Medical doctor, specialized in tropical medicine and epidemiology. Involved in humanitarian action since 1977, he has been on numerous missions, mainly in contexts of armed conflicts and IDP situations. President of Médecins sans Frontières from 1982 to1994, he also teaches at the Humanitarian and Conflict Response Institute (HCRI) and is a regular contributor to Alternatives Economiques. He has published several books and articles, including "Guerre humanitaires ? Mensonges et Intox" (Textuel, 2018), "La Médecine Humanitaire" (PUF, 2010), "Penser dans l'urgence" (Editions du Seuil, 2006) and "Utopies Sanitaires" (Editions Le Pommier, 2000).
On March 8, 2020, the FIFDH Geneva organised a debate between Rony Brauman, Annyssa Bellal - Strategic Adviser on International Humanitarian Law - and Amani Ballour, a paediatrician who spent five years in an underground hospital in Syria and the protagonist of the film The Cave, to answer the question "Does international humanitarian law legitimise wars ?"
Concerned about the fate of these two whistleblowers, particularly the founder of Wikileaks, Jean-Hervé Bradol and Rony Brauman, former presidents of Doctors Without Borders, demand that he receive treatment.
The cholera outbreak in Haiti in October 2010 was among the deadliest in modern history, with 800,000 people infected and 10,000 fatalities. And these are just the official figures. The actual death toll was far higher, as evidenced by numerous retrospective mortality surveys, and can only be expressed as an order of magnitude: to wit, several tens of thousands.
This book recounts eight years of struggle on two fronts that the author shows to be closely linked: the field, with the implementation of measures of prevention and case management; the scientific debate, in the form of a shattering of the dominant environmental theory concerning the origin of the epidemic.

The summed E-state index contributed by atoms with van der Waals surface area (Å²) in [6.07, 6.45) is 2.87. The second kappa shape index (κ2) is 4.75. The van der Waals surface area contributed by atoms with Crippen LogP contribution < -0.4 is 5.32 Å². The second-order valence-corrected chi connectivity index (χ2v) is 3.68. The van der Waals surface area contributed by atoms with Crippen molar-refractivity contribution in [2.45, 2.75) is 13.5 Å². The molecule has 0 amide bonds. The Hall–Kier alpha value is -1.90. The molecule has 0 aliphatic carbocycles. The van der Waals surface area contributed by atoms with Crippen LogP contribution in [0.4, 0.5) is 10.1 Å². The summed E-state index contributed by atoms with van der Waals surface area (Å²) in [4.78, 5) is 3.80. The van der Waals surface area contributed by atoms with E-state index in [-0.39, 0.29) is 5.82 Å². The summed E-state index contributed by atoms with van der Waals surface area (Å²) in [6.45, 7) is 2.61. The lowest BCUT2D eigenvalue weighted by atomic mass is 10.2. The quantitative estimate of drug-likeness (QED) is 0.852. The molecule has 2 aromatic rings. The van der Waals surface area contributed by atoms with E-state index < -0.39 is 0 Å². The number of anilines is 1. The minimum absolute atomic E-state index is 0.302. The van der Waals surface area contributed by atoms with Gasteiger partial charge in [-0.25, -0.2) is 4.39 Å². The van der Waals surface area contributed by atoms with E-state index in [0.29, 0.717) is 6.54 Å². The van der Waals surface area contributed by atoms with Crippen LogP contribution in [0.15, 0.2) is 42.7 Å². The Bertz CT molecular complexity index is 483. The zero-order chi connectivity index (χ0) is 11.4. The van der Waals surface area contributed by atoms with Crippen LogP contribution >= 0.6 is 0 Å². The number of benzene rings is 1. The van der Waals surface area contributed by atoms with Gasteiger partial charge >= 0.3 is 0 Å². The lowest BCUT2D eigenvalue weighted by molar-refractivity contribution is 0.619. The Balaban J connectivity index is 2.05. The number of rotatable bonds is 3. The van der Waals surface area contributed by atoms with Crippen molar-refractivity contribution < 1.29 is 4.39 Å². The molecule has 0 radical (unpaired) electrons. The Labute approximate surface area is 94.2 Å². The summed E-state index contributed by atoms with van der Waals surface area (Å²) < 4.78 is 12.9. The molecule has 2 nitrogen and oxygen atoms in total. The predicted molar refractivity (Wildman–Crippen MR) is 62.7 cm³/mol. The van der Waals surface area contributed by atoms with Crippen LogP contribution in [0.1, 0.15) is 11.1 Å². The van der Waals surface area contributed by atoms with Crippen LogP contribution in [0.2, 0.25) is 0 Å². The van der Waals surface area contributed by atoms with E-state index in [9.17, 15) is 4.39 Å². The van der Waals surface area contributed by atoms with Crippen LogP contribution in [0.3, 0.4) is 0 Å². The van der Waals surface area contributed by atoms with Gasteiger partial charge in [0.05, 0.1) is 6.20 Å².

The rehabilitation of international humanitarian law (IHL) has become a priority for those who think that the horrors of contemporary wars are largely due to the blurring of the distinction between civilians and combatants and for those who think that campaigning for the respect of IHL could result in more civilised wars. Similarly, respect for humanitarian principles is still seen by many as the best tool available to protect the safety of aid workers. In this text, I argue that both assumptions are misled. The distinction between civilians and combatants, a cornerstone of IHL, has been blurred in practice since the late nineteenth century. In addition, humanitarian agencies claiming to be ‘principled’ have been victims of attacks as much as others. History and current practice tell us that neither IHL nor humanitarian principles provide safety or can guide our decisions. Accepting their symbolic value, rather than their unrealised potential to protect and solve operational dilemmas, would free humanitarian agencies from endless speculations.
In the eyes of Rony Brauman of Médecins sans Frontières, wars are always triggered in the name of morality. Today’s “humanitarian” interventions are little more than new moral crusades – and their justifications are based on lies.
Humanitarian organisations coming to the rescue of migrants in the Mediterranean Sea are kindly required either to watch them drown or to hand them over to human traffickers and torturers. We have seen countless political statements, opinion polls and editorials on the need to take a harder line against African migrants and accusing NGOs of being the accomplices of “smugglers”. We have even heard it said that these NGOs are organising the departures of those aspiring to migrate to Europe coincide with the presence of a rescue ship, making relief workers conscious actors in a criminal enterprise.
Rony Brauman takes a critical look at "humanitarian wars" and argues for political solutions that could include Islamists. He recently published "Humanitarian Wars? Lies and intox "(Textuel, 2018). This interview was published on July 03, 2018 in l'Opinion.
An article entitled "Médecines du corps noir" [Medicine and the black body], published on the La vie des idées website on 27 April, discusses three American history books on the origins of medicine in the United States in the context of slavery in the 18th and 19th centuries. Between experimentation and resistance, the history of relationships between race and health illustrates the decisive role played by African slaves.
Rony Brauman has just published “Guerres humanitaires ? Mensonges et intox”. This book, a collection of interviews co-authored with Régis Meyran, explores a number of recent armed interventions that have all shared the goal of saving lives. Reviewing conflicts in Somalia, Libya, Kosovo, Afghanistan and Iraq, Brauman discusses the reasons advanced for justifying these wars and the accompanying lies.